Quoteboard: Oklahoma City 107, Dallas 101

Posted by Bryan Gutierrez on March 18, 2013 under Interviews | Be the First to Comment

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In a game that was up for grabs, the Dallas Mavericks once again couldn’t find a way to close the game out as they suffered a 107-101 loss to the Oklahoma City Thunder. Clearly, Dallas got the getting while the getting was good. The Mavericks are 1-11 against the Thunder since beating Oklahoma City in the 2011 Western Conference finals, including last season’s sweep in the first round of the playoffs. Dallas has lost their last 10 games against their northern I-35 rivals.

Oklahoma City’s stars shined brightly against Dallas. Russell Westbrook totaled a game-high 35 points to go along with six rebounds, a game-high six assists and two steals in 37 minutes. Kevin Durant scored 19 of his 31 points in the fourth quarter. He added nine boards and two blocks in 39 minutes.

Dirk Nowitzki made his first eight shots of the game (including his first three 3-point field goal attempts) and recorded 23 points and seven rebounds in 34 minutes against the Thunder. He scored 20-plus points for the seventh time in his last 13 games (10th time this season). Nowitzki finished 8-of-10 (.800) from the field. With the loss, the Mavericks moved to 12-1 all-time when Nowitzki shoots at least 80 percent from the field (minimum 10 field goal attempts). The story of the game will be the fact that Dirk didn’t take a single shot from the field in the entire fourth quarter. His last field goal attempt came with 2:25 left in the third quarter. He wasn’t calling for the ball on every possession, the Thunder tried to blanket him and no one on the Mavericks really could deliver him the ball.

The injury bug once again landed on Roddy Beaubois. After a nice string of games leading up to the game against the Thunder, Beaubois exited the game after fracturing the second metacarpal in his left hand during the second quarter. He is out indefinitely. If the injury is a season-ending one, with free agency looming, this could be the last time Roddy wears a Dallas uniform.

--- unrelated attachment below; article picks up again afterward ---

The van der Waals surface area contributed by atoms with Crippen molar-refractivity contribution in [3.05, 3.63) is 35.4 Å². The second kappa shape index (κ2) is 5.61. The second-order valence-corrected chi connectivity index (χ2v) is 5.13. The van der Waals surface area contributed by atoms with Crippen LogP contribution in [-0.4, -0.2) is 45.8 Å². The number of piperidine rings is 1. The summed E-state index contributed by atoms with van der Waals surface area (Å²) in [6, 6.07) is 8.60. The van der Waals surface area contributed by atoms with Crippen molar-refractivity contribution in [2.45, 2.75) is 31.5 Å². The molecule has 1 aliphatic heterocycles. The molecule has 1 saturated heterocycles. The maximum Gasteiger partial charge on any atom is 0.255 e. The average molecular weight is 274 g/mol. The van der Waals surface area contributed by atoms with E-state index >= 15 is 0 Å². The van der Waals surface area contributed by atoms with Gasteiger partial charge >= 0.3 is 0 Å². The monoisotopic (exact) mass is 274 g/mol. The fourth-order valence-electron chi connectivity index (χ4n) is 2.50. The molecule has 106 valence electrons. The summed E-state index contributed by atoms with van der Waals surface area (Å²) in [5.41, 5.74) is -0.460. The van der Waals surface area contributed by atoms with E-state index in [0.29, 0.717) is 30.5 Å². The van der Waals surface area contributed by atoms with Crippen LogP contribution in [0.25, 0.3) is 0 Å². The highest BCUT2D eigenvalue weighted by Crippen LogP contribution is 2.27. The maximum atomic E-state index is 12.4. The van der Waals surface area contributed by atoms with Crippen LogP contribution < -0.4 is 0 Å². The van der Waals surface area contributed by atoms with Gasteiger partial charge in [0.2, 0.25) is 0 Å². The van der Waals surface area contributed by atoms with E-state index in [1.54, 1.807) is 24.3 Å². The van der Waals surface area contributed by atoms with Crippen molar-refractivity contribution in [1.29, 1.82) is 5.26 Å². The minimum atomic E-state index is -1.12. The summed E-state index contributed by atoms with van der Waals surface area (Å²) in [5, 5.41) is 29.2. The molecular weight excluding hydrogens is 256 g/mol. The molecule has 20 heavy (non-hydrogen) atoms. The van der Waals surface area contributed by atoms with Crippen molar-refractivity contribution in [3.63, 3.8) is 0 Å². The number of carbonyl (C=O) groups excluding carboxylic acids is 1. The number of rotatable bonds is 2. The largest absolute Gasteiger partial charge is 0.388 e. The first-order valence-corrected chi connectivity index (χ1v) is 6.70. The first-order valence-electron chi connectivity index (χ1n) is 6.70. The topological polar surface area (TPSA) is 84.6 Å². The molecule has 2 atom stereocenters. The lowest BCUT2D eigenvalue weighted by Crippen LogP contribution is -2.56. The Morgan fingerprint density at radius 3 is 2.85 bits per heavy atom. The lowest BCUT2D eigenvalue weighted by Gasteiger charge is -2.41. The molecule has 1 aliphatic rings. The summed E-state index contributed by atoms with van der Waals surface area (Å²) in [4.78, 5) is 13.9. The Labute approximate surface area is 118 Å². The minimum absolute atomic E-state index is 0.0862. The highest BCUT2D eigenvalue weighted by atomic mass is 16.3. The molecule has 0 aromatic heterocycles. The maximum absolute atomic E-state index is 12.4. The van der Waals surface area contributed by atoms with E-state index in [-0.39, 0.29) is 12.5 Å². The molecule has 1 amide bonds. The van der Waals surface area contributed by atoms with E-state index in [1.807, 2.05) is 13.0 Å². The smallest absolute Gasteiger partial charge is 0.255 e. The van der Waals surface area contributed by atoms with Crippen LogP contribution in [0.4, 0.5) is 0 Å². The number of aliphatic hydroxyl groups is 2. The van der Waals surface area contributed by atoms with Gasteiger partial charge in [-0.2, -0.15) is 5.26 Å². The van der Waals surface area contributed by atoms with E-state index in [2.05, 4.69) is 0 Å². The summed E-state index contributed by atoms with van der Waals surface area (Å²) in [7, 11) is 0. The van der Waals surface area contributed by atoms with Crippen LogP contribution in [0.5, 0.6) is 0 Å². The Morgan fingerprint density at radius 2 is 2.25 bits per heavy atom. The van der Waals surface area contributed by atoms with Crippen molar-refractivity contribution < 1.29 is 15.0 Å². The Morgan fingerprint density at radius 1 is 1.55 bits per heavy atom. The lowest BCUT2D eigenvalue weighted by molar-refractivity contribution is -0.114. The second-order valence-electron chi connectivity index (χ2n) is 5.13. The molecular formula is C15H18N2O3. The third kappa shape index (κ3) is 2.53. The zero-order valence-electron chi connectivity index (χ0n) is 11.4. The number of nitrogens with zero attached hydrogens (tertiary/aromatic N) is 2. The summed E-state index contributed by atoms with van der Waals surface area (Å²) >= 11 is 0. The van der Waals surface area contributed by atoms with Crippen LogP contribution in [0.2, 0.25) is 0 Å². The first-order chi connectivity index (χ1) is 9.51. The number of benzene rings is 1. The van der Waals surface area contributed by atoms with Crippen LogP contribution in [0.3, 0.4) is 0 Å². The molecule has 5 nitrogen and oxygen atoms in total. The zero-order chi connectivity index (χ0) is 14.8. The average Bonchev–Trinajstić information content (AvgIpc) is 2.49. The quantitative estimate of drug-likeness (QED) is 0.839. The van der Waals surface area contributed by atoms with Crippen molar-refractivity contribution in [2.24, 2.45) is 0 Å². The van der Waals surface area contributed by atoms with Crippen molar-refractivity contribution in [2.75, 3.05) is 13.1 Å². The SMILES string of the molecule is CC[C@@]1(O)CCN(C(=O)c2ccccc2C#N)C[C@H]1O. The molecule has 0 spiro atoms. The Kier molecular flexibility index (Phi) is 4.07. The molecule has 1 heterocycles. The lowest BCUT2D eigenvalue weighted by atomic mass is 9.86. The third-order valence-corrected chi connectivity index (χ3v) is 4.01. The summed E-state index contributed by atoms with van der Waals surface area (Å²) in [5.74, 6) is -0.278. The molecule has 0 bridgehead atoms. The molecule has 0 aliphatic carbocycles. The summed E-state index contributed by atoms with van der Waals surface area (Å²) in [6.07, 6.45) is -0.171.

Some notes before the quotes:

- Mike James recorded a season-high 14 points to go along with three rebounds and four assists in 33 minutes (previous high: 13 points vs. Milwaukee Mar. 12). He went 2-of-3 from 3-point range and has now made at least one trey in each of his last nine games. James has shot 18-of-39 (.462) from 3-point range over his last nine games.  He is averaging 9.4 points and 4.1 assists in that span.

- With a steal (his 955th career) at the 7:23 mark of the first quarter, Nowitzki passed Jason Kidd (954) for second place on the Mavericks’ all-time steals list. Nowitzki intercepted a pass thrown by Oklahoma City’s Kevin Durant and then finished with a dunk on the fast break (from O.J. Mayo). Derek Harper is Dallas’ all-time leader with 1,551 career thefts.

- Elton Brand made his 17th start of the season (847th career) against Oklahoma City on Sunday. It was his first start since Feb. 1 at Phoenix. The Mavericks’ starting lineup on Sunday featured Jae Crowder, Dirk Nowitzki, O.J. Mayo, Mike James and Brand. Dallas used its 21st starting lineup of the season against the Thunder.

Here is the quoteboard for Dallas’ loss to Oklahoma City.

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The Difference: Oklahoma City Thunder 103, Dallas Mavericks 97

Posted by Rob Mahoney on May 5, 2012 under Recaps | 5 Comments to Read

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Box ScorePlay-by-PlayShot Chart — Game Flow

TeamPaceOff. Eff.eFG%FTRORRTOR
Dallas92.0105.448.130.425.012.7
Oklahoma City112.058.026.717.613.4

You know the drill. The Difference is a reflection on the game that was, with one bullet for every point in the final margin.